Document Number: N2485
Submitter: Aaron Peter Bachmann
Submission Date: 2020-02-19
Add explicit_memset() as non-optional part of <string.h> to C2X


explicit_memset() or something equivalent is useful to  securely set or erase memory. In Annex K there is memset_s() but Annex K is optional. Since most C-libraries chose not to implement Annex K the option is less useful than desirable.

Prior work


explicit_memset() shall behave like memset(), with the added stipulation that the call to explicit_memset() is guaranteed not to be optimized away.

We prefer ...memset...() over since it allows to set an arbitrary value not just (unsigned char)0.

The name explicit_memset() is used more often than memset_explicit(), so stick with that.

Given the standard uses '_explicit' as suffix already i. e. - atomic_..._explicit() - introducing void *memset_explicit(void *s, int c, size_t len) instead of void *explicit_memset(void *s, int c, size_t len) seems a reasonable alternative.

In order to make explicit_memset() even more useful, a compiler may choose to erase local (partial) copies of *s as well. That is an issue of the quality of the implementation. states: "Therefore, we propose that Annex K be either removed from the next revision of the C standard, or deprecated and then removed."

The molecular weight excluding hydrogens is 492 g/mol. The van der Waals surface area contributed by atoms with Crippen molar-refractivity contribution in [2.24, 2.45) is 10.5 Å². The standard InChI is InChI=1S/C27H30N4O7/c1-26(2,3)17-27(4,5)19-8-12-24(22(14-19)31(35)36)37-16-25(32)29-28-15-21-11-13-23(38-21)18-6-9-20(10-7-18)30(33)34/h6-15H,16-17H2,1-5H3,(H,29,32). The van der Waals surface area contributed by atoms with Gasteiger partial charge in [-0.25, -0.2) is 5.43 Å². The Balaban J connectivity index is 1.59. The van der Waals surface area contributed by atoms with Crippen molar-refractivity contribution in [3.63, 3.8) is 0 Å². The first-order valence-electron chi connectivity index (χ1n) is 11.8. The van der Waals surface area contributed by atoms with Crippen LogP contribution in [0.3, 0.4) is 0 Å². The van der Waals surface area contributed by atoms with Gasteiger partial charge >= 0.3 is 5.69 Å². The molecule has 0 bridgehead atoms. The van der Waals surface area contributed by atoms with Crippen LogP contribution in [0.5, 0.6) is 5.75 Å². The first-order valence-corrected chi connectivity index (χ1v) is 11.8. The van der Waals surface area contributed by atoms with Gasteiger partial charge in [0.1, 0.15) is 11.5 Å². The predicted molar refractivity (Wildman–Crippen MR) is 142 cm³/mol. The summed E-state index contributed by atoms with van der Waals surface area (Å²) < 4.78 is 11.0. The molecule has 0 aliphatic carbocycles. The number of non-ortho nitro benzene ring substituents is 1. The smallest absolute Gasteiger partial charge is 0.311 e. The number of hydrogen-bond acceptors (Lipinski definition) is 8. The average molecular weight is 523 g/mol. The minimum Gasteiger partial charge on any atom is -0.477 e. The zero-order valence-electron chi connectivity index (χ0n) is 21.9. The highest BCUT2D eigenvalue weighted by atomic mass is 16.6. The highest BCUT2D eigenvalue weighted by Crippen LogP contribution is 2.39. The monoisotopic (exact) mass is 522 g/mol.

Proposed wording

After The memset function


add The explicit_memset function


#include <string.h>
void *explicit_memset(void *s, int c, size_t n);


The explicit_memset function copies the value of c (converted to an unsigned char) into each of the first n characters of the object pointed to by s. Unlike memset, any call to the explicit_memset function shall be evaluated strictly according to the rules of the abstract machine as described in ( That is, any call to the explicit_memset function shall assume that the memory indicated by s and n may be accessible in the future and thus contains the values indicated by c.


The explicit_memset function returns the value of s.